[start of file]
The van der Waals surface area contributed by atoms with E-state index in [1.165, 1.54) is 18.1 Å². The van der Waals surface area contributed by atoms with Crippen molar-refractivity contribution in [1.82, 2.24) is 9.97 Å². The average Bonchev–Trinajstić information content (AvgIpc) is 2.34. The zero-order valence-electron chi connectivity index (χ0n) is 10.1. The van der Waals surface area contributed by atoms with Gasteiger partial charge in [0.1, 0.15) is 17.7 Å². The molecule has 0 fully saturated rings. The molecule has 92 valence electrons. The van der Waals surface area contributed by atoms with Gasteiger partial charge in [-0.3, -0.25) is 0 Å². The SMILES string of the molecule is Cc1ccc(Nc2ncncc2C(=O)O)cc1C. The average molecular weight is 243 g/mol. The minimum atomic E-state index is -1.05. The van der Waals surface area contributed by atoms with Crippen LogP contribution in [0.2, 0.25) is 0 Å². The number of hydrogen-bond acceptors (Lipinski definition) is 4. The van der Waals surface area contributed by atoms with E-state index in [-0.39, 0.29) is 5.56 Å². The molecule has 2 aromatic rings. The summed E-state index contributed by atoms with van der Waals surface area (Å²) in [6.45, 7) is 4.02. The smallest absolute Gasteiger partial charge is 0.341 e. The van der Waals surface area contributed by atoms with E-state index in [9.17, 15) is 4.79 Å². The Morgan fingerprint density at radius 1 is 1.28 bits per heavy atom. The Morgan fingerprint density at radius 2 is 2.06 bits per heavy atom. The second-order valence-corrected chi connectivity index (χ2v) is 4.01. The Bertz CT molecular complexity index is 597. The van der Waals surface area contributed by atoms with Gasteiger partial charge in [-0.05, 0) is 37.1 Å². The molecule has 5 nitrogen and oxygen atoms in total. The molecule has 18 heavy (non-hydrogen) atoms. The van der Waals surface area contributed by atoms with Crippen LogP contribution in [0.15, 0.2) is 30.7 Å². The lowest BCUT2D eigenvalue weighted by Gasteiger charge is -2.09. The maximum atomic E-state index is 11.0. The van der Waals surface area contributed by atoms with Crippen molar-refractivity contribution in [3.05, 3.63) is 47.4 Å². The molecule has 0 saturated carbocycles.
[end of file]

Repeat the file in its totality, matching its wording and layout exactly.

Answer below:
The van der Waals surface area contributed by atoms with E-state index in [1.165, 1.54) is 18.1 Å². The van der Waals surface area contributed by atoms with Crippen molar-refractivity contribution in [1.82, 2.24) is 9.97 Å². The average Bonchev–Trinajstić information content (AvgIpc) is 2.34. The zero-order valence-electron chi connectivity index (χ0n) is 10.1. The van der Waals surface area contributed by atoms with Gasteiger partial charge in [0.1, 0.15) is 17.7 Å². The molecule has 0 fully saturated rings. The molecule has 92 valence electrons. The van der Waals surface area contributed by atoms with Gasteiger partial charge in [-0.3, -0.25) is 0 Å². The SMILES string of the molecule is Cc1ccc(Nc2ncncc2C(=O)O)cc1C. The average molecular weight is 243 g/mol. The minimum atomic E-state index is -1.05. The van der Waals surface area contributed by atoms with Crippen LogP contribution in [0.2, 0.25) is 0 Å². The number of hydrogen-bond acceptors (Lipinski definition) is 4. The van der Waals surface area contributed by atoms with E-state index in [-0.39, 0.29) is 5.56 Å². The molecule has 2 aromatic rings. The summed E-state index contributed by atoms with van der Waals surface area (Å²) in [6.45, 7) is 4.02. The smallest absolute Gasteiger partial charge is 0.341 e. The van der Waals surface area contributed by atoms with E-state index in [9.17, 15) is 4.79 Å². The Morgan fingerprint density at radius 1 is 1.28 bits per heavy atom. The Morgan fingerprint density at radius 2 is 2.06 bits per heavy atom. The second-order valence-corrected chi connectivity index (χ2v) is 4.01. The Bertz CT molecular complexity index is 597. The van der Waals surface area contributed by atoms with Gasteiger partial charge in [-0.05, 0) is 37.1 Å². The molecule has 5 nitrogen and oxygen atoms in total. The molecule has 18 heavy (non-hydrogen) atoms. The van der Waals surface area contributed by atoms with Crippen LogP contribution in [0.15, 0.2) is 30.7 Å². The lowest BCUT2D eigenvalue weighted by Gasteiger charge is -2.09. The maximum atomic E-state index is 11.0. The van der Waals surface area contributed by atoms with Crippen molar-refractivity contribution in [3.05, 3.63) is 47.4 Å². The molecule has 0 saturated carbocycles.